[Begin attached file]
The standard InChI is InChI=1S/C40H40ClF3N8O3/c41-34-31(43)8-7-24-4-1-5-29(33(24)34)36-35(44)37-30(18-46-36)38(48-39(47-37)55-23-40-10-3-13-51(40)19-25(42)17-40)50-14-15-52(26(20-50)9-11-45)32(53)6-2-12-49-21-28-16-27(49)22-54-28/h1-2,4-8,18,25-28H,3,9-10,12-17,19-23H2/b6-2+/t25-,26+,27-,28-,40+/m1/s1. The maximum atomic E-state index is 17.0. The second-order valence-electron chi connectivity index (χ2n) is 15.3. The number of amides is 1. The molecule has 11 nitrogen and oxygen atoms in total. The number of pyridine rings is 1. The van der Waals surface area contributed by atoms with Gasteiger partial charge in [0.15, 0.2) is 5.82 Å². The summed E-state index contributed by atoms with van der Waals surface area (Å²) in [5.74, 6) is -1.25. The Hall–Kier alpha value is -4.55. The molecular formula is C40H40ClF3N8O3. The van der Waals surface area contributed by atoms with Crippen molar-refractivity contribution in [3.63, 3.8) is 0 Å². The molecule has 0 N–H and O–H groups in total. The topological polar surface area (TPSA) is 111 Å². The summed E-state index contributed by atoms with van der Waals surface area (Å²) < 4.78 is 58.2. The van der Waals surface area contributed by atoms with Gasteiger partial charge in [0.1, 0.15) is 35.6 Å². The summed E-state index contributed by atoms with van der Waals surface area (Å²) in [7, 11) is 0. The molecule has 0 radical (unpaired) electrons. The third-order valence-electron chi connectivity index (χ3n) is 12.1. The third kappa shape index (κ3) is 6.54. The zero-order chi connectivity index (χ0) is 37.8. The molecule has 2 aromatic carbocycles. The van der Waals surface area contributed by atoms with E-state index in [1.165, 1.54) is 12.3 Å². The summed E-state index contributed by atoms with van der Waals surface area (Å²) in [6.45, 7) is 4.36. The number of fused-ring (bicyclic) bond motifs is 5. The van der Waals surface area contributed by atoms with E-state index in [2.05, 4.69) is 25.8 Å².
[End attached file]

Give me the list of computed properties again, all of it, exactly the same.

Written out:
The standard InChI is InChI=1S/C40H40ClF3N8O3/c41-34-31(43)8-7-24-4-1-5-29(33(24)34)36-35(44)37-30(18-46-36)38(48-39(47-37)55-23-40-10-3-13-51(40)19-25(42)17-40)50-14-15-52(26(20-50)9-11-45)32(53)6-2-12-49-21-28-16-27(49)22-54-28/h1-2,4-8,18,25-28H,3,9-10,12-17,19-23H2/b6-2+/t25-,26+,27-,28-,40+/m1/s1. The maximum atomic E-state index is 17.0. The second-order valence-electron chi connectivity index (χ2n) is 15.3. The number of amides is 1. The molecule has 11 nitrogen and oxygen atoms in total. The number of pyridine rings is 1. The van der Waals surface area contributed by atoms with Gasteiger partial charge in [0.15, 0.2) is 5.82 Å². The summed E-state index contributed by atoms with van der Waals surface area (Å²) in [5.74, 6) is -1.25. The Hall–Kier alpha value is -4.55. The molecular formula is C40H40ClF3N8O3. The van der Waals surface area contributed by atoms with Crippen molar-refractivity contribution in [3.63, 3.8) is 0 Å². The molecule has 0 N–H and O–H groups in total. The topological polar surface area (TPSA) is 111 Å². The summed E-state index contributed by atoms with van der Waals surface area (Å²) < 4.78 is 58.2. The van der Waals surface area contributed by atoms with Gasteiger partial charge in [0.1, 0.15) is 35.6 Å². The summed E-state index contributed by atoms with van der Waals surface area (Å²) in [7, 11) is 0. The molecule has 0 radical (unpaired) electrons. The third-order valence-electron chi connectivity index (χ3n) is 12.1. The third kappa shape index (κ3) is 6.54. The zero-order chi connectivity index (χ0) is 37.8. The molecule has 2 aromatic carbocycles. The van der Waals surface area contributed by atoms with E-state index in [1.165, 1.54) is 12.3 Å². The summed E-state index contributed by atoms with van der Waals surface area (Å²) in [6.45, 7) is 4.36. The number of fused-ring (bicyclic) bond motifs is 5. The van der Waals surface area contributed by atoms with E-state index in [2.05, 4.69) is 25.8 Å².